Variables declared inside the class definition, but not inside a method are class or static variables:
>>> class MyClass:
... i = 3
As @millerdev points out, this creates a class-level
i variable, but this is distinct from any instance-level
i variable, so you could have
>>> m = MyClass()
>>> m.i = 4
>>> MyClass.i, m.i
>>> (3, 4)
This is different from C++ and Java, but not so different from C#, where a static member can't be accessed using a reference to an instance.
See what the Python tutorial has to say on the subject of classes and class objects.
@Steve Johnson has already answered regarding static methods, also documented under "Built-in Functions" in the Python Library Reference.
def f(arg1, arg2, ...): ...
@beidy recommends classmethods over staticmethod, as the method then receives the class type as the first argument, but I'm still a little fuzzy on the advantages of this approach over staticmethod. If you are too, then it probably doesn't matter.
You can use a library called ExcelLibrary. It's a free, open source library posted on Google Code:
This looks to be a port of the PHP ExcelWriter that you mentioned above. It will not write to the new .xlsx format yet, but they are working on adding that functionality in.
It's very simple, small and easy to use. Plus it has a DataSetHelper that lets you use DataSets and DataTables to easily work with Excel data.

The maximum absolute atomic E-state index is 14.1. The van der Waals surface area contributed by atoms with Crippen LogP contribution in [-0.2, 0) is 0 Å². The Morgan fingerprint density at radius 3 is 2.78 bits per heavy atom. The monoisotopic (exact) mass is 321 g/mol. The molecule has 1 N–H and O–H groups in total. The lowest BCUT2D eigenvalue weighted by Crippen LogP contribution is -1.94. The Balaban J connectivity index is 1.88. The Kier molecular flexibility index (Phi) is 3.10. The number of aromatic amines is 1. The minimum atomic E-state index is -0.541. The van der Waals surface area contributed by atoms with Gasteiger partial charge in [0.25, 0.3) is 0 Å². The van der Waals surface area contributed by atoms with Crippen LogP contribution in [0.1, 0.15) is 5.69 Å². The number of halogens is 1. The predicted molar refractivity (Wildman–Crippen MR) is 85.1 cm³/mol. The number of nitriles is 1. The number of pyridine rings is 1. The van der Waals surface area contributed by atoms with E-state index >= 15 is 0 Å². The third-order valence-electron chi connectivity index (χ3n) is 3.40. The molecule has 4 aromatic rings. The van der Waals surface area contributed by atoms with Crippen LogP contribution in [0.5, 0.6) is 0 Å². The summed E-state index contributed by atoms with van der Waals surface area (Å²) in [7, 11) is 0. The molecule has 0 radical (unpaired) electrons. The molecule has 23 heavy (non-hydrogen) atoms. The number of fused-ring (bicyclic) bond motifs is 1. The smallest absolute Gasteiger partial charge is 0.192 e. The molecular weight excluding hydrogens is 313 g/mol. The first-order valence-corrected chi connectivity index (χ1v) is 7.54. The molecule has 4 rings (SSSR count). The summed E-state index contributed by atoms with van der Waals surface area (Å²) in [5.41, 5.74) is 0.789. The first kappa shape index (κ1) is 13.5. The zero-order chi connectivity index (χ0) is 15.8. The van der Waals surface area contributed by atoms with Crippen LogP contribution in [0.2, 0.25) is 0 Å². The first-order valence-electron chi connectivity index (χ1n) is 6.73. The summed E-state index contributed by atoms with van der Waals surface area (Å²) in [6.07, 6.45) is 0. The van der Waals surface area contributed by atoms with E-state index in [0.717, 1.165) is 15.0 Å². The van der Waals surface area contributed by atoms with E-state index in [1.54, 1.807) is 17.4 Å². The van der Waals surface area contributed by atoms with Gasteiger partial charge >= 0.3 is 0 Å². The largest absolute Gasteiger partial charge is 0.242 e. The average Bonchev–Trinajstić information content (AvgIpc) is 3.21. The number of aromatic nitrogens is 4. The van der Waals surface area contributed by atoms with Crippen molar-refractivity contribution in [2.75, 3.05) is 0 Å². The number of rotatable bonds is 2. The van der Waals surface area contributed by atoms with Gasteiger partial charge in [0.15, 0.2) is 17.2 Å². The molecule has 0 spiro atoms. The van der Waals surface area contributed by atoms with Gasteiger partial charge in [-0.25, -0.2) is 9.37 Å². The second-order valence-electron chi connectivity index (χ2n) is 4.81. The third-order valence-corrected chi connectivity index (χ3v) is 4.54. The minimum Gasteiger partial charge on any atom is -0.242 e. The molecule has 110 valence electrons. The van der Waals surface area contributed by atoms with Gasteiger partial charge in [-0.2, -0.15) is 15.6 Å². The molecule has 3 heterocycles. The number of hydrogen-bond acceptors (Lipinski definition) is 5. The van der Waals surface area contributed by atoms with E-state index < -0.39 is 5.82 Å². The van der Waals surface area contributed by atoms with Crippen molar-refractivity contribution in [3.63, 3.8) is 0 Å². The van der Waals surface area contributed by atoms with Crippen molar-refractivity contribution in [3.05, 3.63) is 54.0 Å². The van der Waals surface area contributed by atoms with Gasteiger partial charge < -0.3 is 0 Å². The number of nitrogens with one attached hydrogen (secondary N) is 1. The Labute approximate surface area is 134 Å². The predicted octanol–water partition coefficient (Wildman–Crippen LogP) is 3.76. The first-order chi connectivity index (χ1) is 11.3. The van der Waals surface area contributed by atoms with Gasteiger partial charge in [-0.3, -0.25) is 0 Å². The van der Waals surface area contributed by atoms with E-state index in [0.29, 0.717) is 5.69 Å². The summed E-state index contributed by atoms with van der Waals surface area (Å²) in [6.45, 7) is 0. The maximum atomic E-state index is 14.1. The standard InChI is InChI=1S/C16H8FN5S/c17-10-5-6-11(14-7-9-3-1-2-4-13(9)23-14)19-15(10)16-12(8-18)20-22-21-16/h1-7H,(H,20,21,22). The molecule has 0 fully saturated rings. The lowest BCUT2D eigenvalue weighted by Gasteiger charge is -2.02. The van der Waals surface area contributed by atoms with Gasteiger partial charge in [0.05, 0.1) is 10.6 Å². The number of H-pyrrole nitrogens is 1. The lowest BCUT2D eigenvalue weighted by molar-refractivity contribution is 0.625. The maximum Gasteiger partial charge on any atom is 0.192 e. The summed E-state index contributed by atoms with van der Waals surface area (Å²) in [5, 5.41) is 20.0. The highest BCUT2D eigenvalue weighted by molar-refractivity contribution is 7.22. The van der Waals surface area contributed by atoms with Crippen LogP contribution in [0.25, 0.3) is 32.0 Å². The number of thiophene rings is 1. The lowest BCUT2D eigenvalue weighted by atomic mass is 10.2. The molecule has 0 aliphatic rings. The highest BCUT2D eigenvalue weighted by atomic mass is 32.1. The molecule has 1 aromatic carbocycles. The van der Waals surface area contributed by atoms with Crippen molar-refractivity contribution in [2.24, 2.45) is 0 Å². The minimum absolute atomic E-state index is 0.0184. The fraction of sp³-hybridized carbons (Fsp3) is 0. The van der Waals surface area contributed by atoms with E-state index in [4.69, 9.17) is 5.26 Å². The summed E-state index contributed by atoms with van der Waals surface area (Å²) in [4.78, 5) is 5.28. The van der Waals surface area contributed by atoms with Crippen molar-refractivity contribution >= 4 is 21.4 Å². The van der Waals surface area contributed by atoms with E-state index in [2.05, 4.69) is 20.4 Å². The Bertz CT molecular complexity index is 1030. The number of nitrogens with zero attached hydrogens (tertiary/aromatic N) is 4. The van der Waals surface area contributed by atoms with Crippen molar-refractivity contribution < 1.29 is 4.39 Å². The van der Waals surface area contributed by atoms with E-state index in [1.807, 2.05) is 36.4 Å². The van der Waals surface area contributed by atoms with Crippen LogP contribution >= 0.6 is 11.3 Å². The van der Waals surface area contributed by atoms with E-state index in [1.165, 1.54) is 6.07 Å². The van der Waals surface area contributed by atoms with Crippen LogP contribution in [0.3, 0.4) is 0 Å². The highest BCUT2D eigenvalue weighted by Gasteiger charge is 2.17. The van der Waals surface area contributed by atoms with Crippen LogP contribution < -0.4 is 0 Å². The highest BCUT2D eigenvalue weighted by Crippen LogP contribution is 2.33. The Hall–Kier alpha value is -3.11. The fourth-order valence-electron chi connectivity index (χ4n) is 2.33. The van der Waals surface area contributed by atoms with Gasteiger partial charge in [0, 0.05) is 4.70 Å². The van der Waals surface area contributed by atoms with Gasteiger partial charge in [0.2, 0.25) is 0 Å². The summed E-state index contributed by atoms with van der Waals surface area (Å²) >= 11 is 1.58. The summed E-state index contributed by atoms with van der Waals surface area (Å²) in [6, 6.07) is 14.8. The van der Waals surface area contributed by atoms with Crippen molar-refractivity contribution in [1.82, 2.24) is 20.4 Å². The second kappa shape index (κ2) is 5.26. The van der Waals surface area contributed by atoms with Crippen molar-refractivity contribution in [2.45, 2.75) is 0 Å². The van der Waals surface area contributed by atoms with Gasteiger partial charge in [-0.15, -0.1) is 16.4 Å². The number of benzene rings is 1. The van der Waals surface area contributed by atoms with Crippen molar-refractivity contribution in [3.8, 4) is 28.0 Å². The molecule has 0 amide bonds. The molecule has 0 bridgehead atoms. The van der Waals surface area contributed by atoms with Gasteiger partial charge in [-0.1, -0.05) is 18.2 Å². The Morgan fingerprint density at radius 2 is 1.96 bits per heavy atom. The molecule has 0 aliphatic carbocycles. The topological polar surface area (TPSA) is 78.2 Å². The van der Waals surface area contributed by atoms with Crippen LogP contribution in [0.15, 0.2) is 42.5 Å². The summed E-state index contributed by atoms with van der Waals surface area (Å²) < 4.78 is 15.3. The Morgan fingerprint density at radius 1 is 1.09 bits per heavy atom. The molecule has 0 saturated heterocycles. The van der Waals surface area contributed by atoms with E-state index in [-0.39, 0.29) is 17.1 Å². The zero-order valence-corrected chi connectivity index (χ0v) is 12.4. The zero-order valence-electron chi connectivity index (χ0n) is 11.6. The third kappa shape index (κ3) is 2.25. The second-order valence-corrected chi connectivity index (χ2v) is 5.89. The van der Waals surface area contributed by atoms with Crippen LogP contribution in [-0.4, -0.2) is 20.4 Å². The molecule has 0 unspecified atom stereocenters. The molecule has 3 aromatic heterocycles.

ExcelLibrary seems to still only work for the older Excel format (.xls files), but may be adding support in the future for newer 2007/2010 formats.
You can also use EPPlus, which works only for Excel 2007/2010 format files (.xlsx files). There's also NPOI which works with both.
There are a few known bugs with each library as noted in the comments. In all, EPPlus seems to be the best choice as time goes on. It seems to be more actively updated and documented as well.
Also, as noted by @АртёмЦарионов below, EPPlus has support for Pivot Tables and ExcelLibrary may have some support (Pivot table issue in ExcelLibrary)
Here are a couple links for quick reference:
ExcelLibrary - GNU Lesser GPL
EPPlus - GNU (LGPL) - No longer maintained
EPPlus 5 - Polyform Noncommercial - Starting May 2020
NPOI - Apache License
Here some example code for ExcelLibrary:
Here is an example taking data from a database and creating a workbook from it. Note that the ExcelLibrary code is the single line at the bottom:
//Create the data set and table
DataSet ds = new DataSet("New_DataSet");
DataTable dt = new DataTable("New_DataTable");
//Set the locale for each
ds.Locale = System.Threading.Thread.CurrentThread.CurrentCulture;
dt.Locale = System.Threading.Thread.CurrentThread.CurrentCulture;
//Open a DB connection (in this example with OleDB)
OleDbConnection con = new OleDbConnection(dbConnectionString);
//Create a query and fill the data table with the data from the DB
string sql = "SELECT Whatever FROM MyDBTable;";
OleDbCommand cmd = new OleDbCommand(sql, con);
OleDbDataAdapter adptr = new OleDbDataAdapter();
adptr.SelectCommand = cmd;
//Add the table to the data set
//Here's the easy part. Create the Excel worksheet from the data set
Creating the Excel file is as easy as that. You can also manually create Excel files, but the above functionality is what really impressed me.
You could simply iterate over the controls? For example (in your
Control's ctor, after initiaize):
using the utility method: